Unorthodox GOP candidate Gary Johnson gets his chance in Orlando debate

Gary Johnson, a former governor of New Mexico and little-known presidential candidate, will get his moment in the spotlight Thursday night at the Republican debate in Orlando, Fla., but he's fully aware of where he stands in the nominee pecking order.

"I'm different," Johnson is quick to admit. "I will be the least known candidate on the stage."

Johnson enjoys a modest but passionate following of fiscal conservatives and social liberals who are drawn to his mixed bag of policy ideas: He wants to legalize marijuana, balance the federal budget, repeal the Democrats' health care law and let gay people marry. He participated in the first Republican debate in May, but didn't receive an invitation to any of the four debates all summer. Since then, his poll number have remained around one percent and his campaign's lackluster fundraising efforts haven't allowed him to participate in the big Republican events such as the straw poll in Ames, Iowa. He knows that he may not get much time to speak on Thursday, so when he gets his chance, he plans to focus on his own ideas, not the other candidates.

"Based on nine candidates up on stage, what am I going to get, two and a half questions? I'm going to have to state in a very succinct and quick way how I'm different from everybody else," he says. "I'm promising to submit a balanced budget to Congress in 2013. I am promising to veto expediters that exceed revenue. I believe we should scrap the entire federal tax system and replace it with a Fair Tax."

Johnson, an entrepreneur who built a multi-million dollar construction company in New Mexico during the 1980s and 90s, served two terms as the Republican governor from 1995 to 2003 in a state where Democrats outranked the GOP two to one. He made a name for himself when he vetoed more than 700 spending bills, a third of which came from Republicans.

Depending on the issue, most of his views are either far more conservative than most Republicans and far more liberal than most Democrats, and they don't fit into the traditional coalitions that make for a winning GOP nominee. And Johnson knows it.

On social issues, Johnson is set apart from the other candidates, and that includes fellow libertarian Texas Rep. Ron Paul. Johnson splits from Paul in his support for abortion rights, for example, and he's the only Republican candidate debating Thursday who released a statement of support when the "don't ask, don't tell" policy for gays and lesbians in the military was repealed earlier this week.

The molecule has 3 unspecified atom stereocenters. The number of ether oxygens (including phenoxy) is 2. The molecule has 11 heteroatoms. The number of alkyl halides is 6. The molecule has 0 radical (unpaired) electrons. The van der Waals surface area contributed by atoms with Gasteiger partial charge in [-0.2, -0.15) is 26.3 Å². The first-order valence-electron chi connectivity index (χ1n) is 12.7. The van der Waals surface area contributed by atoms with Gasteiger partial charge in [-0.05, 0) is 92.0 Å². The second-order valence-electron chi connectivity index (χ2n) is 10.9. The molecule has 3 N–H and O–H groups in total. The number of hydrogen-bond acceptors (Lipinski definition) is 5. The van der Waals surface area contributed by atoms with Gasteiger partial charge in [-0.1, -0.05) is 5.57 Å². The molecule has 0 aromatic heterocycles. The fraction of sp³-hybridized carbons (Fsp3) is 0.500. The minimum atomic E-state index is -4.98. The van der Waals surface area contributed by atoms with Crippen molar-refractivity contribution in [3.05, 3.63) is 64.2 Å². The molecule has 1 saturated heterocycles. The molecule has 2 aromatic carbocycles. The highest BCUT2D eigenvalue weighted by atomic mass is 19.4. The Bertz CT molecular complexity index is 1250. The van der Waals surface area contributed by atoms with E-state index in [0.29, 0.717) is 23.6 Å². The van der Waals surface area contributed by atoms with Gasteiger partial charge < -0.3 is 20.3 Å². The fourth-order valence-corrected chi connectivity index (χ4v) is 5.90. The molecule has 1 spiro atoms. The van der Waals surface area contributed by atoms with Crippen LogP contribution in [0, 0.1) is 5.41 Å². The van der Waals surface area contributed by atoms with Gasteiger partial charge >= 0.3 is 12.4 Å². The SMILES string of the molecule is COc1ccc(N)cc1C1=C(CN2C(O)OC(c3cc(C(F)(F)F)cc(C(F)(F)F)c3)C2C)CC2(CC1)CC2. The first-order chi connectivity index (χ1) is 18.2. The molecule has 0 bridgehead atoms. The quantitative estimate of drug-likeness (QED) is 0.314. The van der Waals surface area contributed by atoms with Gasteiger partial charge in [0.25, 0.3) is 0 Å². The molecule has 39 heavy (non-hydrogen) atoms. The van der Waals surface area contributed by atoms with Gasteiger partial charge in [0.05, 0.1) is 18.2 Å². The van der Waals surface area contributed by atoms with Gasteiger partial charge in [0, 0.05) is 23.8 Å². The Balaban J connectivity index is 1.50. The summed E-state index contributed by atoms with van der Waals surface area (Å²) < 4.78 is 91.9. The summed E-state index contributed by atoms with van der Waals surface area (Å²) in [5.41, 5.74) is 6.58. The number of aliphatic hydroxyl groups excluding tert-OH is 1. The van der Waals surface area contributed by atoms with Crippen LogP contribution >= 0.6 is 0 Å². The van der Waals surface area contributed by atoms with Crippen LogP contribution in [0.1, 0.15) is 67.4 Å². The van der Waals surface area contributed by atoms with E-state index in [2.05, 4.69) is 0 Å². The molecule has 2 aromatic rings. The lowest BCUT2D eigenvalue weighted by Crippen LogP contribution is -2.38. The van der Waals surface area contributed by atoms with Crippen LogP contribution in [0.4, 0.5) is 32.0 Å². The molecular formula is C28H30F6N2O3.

"Of all the other candidates on stage, I'm the only social non-conservative out there," Johnson says.

When it comes to the tea party movement, Johnson isn't always a welcomed face. Tea party supporters generally love it when he calls to balance the budget, but he tends to face scorn for his liberal views on marriage, immigration and ending the wars.

"It's a mixed bag," Johnson says of his reception by the tea party movement, pointing out that he was not invited to last week's debate that was co-hosted by Tea Party Express. "If tea partiers are looking for a balanced budget, if they're looking for a fiscal conservative, I'm that person. If they're looking for a social conservative, which a lot of them are, I'm not that person."

Like a good libertarian, when you ask Johnson if he has a favorite president, he'll say he doesn't have one.

"Getting involved in politics has soured my view on my prior heroes," he says.

And, unlike nearly all good Republicans, Johnson says that his disenchantment includes Ronald Reagan.

"Here was my problem with Ronald Reagan at the time that he served: He ran up record deficits. I never thought that would happen, but that's what happened," he says "It happened in a record way."

And when Johnson says he's "different" it's not just because of his political views. Johnson, 58, has somewhat of an athletic streak: He's the only candidate to run 15 marathons, complete four Iron Man competitions, bike across Europe twice and South Africa once, run a 100-mile race and climb Mt. Everest with a broken leg.

His adventures, however, have not left him unscathed. When Johnson stands at the podium Thursday night, he will be doing so with only nine and a half toes--he lost half of his big toe on his left foot to frost bite in Nepal when he climbed Everest. He'll also be more than an inch shorter than he was when he ran for governor in New Mexico as a result of breaking his back twice.

He's also open about his relatively recent marijuana use. When Johnson broke his back the second time in 2005 after a paragliding accident, he was forced to lay on the floor of his home for weeks. He smoked pot for three years to fight the pain.

"It was a tough period. Marijuana helped me deal with that," he said. "It wasn't medical marijuana. I used marijuana illegally. Medical marijuana was not something that was law in New Mexico so my use of marijuana was illicit."

During the recovery period, Johnson built a home in the Taos, New Mexico, where he planned his run for the White House. He set up a nonprofit group called Our American Initiative to promote his ideas in 2009, and announced his candidacy in April.

This campaign, however, will be his last go-round in politics. He's getting married soon, and he looks forward to retreating to the home he built in northern New Mexico at the bottom of a mountain "where the skiing is as good as anywhere in the world."

"It is going to Mt. Everest," he says of his presidential campaign. "That was exciting, exhilarating, it was a grind."

He plans to continue running marathons and climbing mountains, but at least in politics, this will be his final adventure.

"This is it," he says.